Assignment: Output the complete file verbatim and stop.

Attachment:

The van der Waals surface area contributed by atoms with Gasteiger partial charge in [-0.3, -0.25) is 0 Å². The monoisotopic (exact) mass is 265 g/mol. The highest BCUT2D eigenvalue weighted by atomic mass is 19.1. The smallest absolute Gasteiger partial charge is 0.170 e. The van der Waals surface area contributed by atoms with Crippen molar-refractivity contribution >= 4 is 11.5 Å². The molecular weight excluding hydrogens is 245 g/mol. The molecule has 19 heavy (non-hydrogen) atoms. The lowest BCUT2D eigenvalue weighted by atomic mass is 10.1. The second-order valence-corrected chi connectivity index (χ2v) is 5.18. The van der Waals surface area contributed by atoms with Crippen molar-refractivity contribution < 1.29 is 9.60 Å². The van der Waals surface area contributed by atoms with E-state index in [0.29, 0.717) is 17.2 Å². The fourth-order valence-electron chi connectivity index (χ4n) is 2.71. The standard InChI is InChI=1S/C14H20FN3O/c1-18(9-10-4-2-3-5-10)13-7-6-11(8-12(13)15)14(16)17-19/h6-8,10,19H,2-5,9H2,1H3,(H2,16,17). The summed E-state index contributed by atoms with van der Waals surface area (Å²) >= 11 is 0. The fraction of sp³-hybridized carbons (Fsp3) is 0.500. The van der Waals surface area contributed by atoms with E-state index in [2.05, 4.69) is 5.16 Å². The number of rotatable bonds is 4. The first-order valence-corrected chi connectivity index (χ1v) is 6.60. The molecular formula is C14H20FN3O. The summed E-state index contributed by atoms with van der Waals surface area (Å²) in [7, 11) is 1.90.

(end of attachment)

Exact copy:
The van der Waals surface area contributed by atoms with Gasteiger partial charge in [-0.3, -0.25) is 0 Å². The monoisotopic (exact) mass is 265 g/mol. The highest BCUT2D eigenvalue weighted by atomic mass is 19.1. The smallest absolute Gasteiger partial charge is 0.170 e. The van der Waals surface area contributed by atoms with Crippen molar-refractivity contribution >= 4 is 11.5 Å². The molecular weight excluding hydrogens is 245 g/mol. The molecule has 19 heavy (non-hydrogen) atoms. The lowest BCUT2D eigenvalue weighted by atomic mass is 10.1. The second-order valence-corrected chi connectivity index (χ2v) is 5.18. The van der Waals surface area contributed by atoms with Crippen molar-refractivity contribution < 1.29 is 9.60 Å². The van der Waals surface area contributed by atoms with E-state index in [0.29, 0.717) is 17.2 Å². The fourth-order valence-electron chi connectivity index (χ4n) is 2.71. The standard InChI is InChI=1S/C14H20FN3O/c1-18(9-10-4-2-3-5-10)13-7-6-11(8-12(13)15)14(16)17-19/h6-8,10,19H,2-5,9H2,1H3,(H2,16,17). The summed E-state index contributed by atoms with van der Waals surface area (Å²) >= 11 is 0. The fraction of sp³-hybridized carbons (Fsp3) is 0.500. The van der Waals surface area contributed by atoms with E-state index in [2.05, 4.69) is 5.16 Å². The number of rotatable bonds is 4. The first-order valence-corrected chi connectivity index (χ1v) is 6.60. The molecular formula is C14H20FN3O. The summed E-state index contributed by atoms with van der Waals surface area (Å²) in [7, 11) is 1.90.